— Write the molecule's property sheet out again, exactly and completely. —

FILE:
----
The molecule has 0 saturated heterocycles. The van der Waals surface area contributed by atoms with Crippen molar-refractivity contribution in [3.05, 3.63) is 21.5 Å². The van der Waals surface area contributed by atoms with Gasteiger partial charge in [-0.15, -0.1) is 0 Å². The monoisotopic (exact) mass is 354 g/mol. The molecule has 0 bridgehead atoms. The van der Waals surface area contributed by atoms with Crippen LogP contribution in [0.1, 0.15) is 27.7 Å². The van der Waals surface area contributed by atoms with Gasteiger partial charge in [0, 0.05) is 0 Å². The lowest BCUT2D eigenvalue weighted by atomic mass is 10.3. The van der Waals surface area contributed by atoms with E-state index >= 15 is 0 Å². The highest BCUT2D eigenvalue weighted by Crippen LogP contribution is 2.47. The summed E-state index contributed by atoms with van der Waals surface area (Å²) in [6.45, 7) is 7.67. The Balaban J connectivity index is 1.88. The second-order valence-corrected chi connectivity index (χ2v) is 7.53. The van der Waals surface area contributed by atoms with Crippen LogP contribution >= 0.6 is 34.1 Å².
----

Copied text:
The molecule has 0 saturated heterocycles. The van der Waals surface area contributed by atoms with Crippen molar-refractivity contribution in [3.05, 3.63) is 21.5 Å². The van der Waals surface area contributed by atoms with Gasteiger partial charge in [-0.15, -0.1) is 0 Å². The monoisotopic (exact) mass is 354 g/mol. The molecule has 0 bridgehead atoms. The van der Waals surface area contributed by atoms with Crippen LogP contribution in [0.1, 0.15) is 27.7 Å². The van der Waals surface area contributed by atoms with Gasteiger partial charge in [0, 0.05) is 0 Å². The lowest BCUT2D eigenvalue weighted by atomic mass is 10.3. The van der Waals surface area contributed by atoms with E-state index >= 15 is 0 Å². The highest BCUT2D eigenvalue weighted by Crippen LogP contribution is 2.47. The summed E-state index contributed by atoms with van der Waals surface area (Å²) in [6.45, 7) is 7.67. The Balaban J connectivity index is 1.88. The second-order valence-corrected chi connectivity index (χ2v) is 7.53. The van der Waals surface area contributed by atoms with Crippen LogP contribution >= 0.6 is 34.1 Å².